the Surface Heat Budget of the Arctic Ocean program’s Science Working Group. Dr. Curry previously served on the NRC Committee to Review NASA’s Polar Geophysical Data Sets, the Panel on Coastal Meteorology, the Climate Research Committee, and the Space Studies Board. She was a member of the Panel on Options to Ensure the Climate Record from the NPOESS and GOES-R Spacecraft.


CRAIG J. DONLON is director of the International GODAE (Global Ocean Data Assimilation Experiment) High Resolution Sea Surface Temperature Pilot Project (GHRSST-PP) at the Meteorological Office Hadley Centre for Climate Prediction and Research in Exeter, England. He is also the JCOMM (Joint Commission for Oceanography and Marine Meteorology) Services Programme Area coordinator, and he is responsible for international coordination of Marine Safety Services, Marine Accident and Emergency Response Systems, Waves and Storm Surges, and Sea Ice. Dr. Donlon has expertise in international weather and climate programs and the creation of climate data records. His work has been recognized with awards that include the 2000 American Meteorological Society (AMS) Editors award for the Journal of Atmospheric and Oceanic Technology, the 1997 and 1994 Royal Society award for the 1997 and 1994 MUBEX experiment, and the 1989 European Commission Marie Curie Fellowship Award.


JUDITH L. LEAN has worked in the Naval Research Laboratory’s Space Science Division since 1986, where her research focuses on the mechanisms, measurements, and modeling of variations in the Sun’s radiative output and the effects of this variability on Earth’s global climate and space weather. She is a guest investigator on NASA’s Upper Atmosphere Research Satellite and the Living with a Star and Sun-Earth Connection programs. Dr. Lean has testified on the science of climate change before the U.S. Senate Committee on Energy and Natural Resources and the U.S. Senate Committee on Commerce, Science and Transportation Subcommittee on Science, Technology and Space. She is a fellow of the American Geophysical Union (AGU) and a member of the National Academy of Sciences, the International Association of Geomagnetism and Aeronomy, the American Astronomical Society (Solar Physics Division), and the AMS. Dr. Lean served on the NRC Committee on Radiative Forcing Effects on Climate, the Board on Atmospheric Sciences and Climate, and the Panel on Climate Variability and Change. She was a member of the Panel on Options to Ensure the Climate Record from the NPOESS and GOES-R Spacecraft.


BERRIEN MOORE III is a professor and the director of the Institute for the Study of Earth, Oceans, and Space at the University of New Hampshire. A professor of systems research, he received the university’s 1993 Excellence in Research Award and was named University Distinguished Professor in 1997. Dr. Moore’s research focuses on the carbon cycle, global biogeochemical cycles, and global change as well as policy issues in the area of the global environment. He has served on several NASA advisory committees, and in 1987 he chaired the NASA Space and Earth Science Advisory Committee. Dr. Moore led the International Geosphere-Biosphere Programme (IGBP) Task Force on Global Analysis, Interpretation, and Modeling prior to serving as chair of the overarching Scientific Committee of the IGBP (SC-IGBP). As chair of the SC-IGBP (1998-2002), Dr. Moore served as a lead author for the Intergovernmental Panel on Climate Change’s Third Assessment Report (2001). He chaired the 2001 Open Science Conference on Global Change in Amsterdam and is one of the four architects of the Amsterdam Declaration on Global Change. Dr. Moore has contributed actively to committees at the NRC, and served as co-chair of the NRC Committee on Earth Science and Applications from Space: A Community Assessment and Strategy for the Future. He is also a member of the Space Studies Board and served on the Panel on Options to Ensure the Climate Record from the NPOESS and GOES-R Spacecraft.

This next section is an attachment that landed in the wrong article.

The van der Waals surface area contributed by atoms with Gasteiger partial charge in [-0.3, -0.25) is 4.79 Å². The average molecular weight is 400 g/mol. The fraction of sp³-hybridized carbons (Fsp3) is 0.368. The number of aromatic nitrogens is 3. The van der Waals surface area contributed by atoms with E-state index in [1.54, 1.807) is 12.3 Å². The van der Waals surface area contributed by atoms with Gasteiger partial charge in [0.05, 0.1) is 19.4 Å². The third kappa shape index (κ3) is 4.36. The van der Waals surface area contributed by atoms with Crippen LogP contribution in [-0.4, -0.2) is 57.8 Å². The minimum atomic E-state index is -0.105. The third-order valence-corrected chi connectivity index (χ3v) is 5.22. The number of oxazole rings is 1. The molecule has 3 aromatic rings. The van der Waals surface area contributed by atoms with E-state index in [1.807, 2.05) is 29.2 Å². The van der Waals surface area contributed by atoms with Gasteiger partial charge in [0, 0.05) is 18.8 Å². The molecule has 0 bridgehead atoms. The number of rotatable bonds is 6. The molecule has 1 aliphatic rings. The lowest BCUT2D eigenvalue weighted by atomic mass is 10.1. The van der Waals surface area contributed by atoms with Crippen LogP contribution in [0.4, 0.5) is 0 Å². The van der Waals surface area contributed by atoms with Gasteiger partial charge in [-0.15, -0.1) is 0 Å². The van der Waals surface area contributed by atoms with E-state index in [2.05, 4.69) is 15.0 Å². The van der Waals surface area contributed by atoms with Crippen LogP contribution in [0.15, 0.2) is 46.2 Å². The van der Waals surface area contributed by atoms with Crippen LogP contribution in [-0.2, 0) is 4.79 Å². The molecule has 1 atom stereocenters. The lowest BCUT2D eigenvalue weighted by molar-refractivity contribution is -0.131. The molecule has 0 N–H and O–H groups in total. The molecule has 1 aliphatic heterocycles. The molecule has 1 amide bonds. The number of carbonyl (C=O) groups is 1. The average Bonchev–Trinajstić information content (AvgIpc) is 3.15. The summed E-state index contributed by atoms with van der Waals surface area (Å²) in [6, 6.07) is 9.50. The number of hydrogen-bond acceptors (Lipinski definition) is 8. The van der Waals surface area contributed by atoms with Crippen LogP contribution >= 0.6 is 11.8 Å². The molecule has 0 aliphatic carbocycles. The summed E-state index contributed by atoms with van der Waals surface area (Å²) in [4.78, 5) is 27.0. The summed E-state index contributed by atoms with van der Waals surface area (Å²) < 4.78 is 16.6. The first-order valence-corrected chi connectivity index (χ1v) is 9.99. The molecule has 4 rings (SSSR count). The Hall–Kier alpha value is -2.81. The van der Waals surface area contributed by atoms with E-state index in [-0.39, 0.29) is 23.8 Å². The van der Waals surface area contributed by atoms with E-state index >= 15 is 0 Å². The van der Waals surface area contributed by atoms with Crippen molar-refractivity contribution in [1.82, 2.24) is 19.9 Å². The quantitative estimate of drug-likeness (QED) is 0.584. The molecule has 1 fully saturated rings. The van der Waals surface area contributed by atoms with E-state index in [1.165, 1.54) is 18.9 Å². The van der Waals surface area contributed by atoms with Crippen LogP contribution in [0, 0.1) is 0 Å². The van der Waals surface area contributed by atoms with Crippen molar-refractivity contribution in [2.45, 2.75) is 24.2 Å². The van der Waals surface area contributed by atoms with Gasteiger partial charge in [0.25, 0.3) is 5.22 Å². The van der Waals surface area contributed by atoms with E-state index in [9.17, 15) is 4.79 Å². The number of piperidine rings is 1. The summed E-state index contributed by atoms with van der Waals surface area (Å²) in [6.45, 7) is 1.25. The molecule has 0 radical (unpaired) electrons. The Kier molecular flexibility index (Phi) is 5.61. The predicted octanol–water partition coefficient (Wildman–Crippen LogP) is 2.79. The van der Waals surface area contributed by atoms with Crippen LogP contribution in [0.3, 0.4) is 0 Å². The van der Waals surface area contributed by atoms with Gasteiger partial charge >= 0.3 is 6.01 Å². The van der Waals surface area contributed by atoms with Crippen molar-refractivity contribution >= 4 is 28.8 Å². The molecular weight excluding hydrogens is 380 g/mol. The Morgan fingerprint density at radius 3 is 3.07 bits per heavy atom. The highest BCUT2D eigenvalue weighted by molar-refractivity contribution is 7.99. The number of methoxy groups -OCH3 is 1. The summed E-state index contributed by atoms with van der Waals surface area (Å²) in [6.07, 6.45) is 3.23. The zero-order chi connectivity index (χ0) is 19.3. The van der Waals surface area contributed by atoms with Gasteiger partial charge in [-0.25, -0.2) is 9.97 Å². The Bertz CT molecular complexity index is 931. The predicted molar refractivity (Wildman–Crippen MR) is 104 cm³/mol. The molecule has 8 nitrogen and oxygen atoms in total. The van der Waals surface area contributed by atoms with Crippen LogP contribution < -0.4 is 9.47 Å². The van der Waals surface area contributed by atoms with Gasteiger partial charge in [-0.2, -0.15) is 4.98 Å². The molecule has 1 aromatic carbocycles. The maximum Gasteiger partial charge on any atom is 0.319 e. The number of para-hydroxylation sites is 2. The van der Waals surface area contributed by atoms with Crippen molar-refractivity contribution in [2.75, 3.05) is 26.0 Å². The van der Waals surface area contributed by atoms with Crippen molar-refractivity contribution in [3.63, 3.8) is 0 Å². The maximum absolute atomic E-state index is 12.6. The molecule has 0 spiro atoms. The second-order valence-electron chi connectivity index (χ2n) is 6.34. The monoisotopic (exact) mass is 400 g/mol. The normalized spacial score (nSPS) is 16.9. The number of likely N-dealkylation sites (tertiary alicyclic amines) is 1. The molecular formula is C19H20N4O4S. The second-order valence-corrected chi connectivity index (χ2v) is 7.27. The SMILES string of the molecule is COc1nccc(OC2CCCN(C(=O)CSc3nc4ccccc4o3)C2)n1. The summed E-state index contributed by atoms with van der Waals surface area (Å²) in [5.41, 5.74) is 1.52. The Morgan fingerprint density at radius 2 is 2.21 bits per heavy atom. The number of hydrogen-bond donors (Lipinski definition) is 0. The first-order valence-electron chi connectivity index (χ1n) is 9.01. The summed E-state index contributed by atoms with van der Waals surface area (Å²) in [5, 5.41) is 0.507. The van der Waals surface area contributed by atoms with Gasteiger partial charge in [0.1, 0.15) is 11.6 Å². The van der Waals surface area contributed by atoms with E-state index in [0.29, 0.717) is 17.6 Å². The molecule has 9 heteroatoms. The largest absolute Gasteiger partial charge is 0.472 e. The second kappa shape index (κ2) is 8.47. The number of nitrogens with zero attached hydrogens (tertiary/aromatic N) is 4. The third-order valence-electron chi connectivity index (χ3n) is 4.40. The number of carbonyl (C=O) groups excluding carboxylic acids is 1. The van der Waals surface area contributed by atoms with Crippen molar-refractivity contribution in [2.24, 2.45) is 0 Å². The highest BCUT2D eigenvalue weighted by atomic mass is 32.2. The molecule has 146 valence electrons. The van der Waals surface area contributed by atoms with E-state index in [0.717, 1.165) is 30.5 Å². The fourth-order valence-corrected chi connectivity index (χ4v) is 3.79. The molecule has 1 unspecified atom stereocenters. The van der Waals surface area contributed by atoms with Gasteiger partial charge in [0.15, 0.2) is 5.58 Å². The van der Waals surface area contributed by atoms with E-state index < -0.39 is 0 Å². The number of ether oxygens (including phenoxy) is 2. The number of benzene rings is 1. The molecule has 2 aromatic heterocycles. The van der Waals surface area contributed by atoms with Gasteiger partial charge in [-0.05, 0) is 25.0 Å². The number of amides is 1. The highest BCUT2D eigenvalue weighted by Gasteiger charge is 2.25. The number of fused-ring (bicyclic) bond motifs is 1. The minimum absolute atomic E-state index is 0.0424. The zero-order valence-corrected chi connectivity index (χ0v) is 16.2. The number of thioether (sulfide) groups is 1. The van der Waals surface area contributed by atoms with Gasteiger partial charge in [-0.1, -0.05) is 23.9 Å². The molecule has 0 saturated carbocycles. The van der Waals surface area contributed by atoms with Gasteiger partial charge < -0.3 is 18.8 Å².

R. STEVEN NEREM is a professor of aerospace engineering sciences at the University of Colorado (UC) Boulder. He is also an associate director of the Colorado Center for Astrodynamics Research and a fellow of the Colorado Institute for Research in Environmental Sciences. Prior to joining UC in 2000, Dr. Nerem worked at NASA God-dard Space Flight Center as a geophysicist; prior to that, he was an associate professor at the University of Texas at Austin. He is a leader in geodetic and oceanographic research, and a specialist in satellite geodesy and its applications to solid-Earth physics, ocean dynamics, and related climate sciences. His work covers many of the areas of satellite geodesy, including satellite orbit determination, satellite remote sensing, geodetic techniques, gravity



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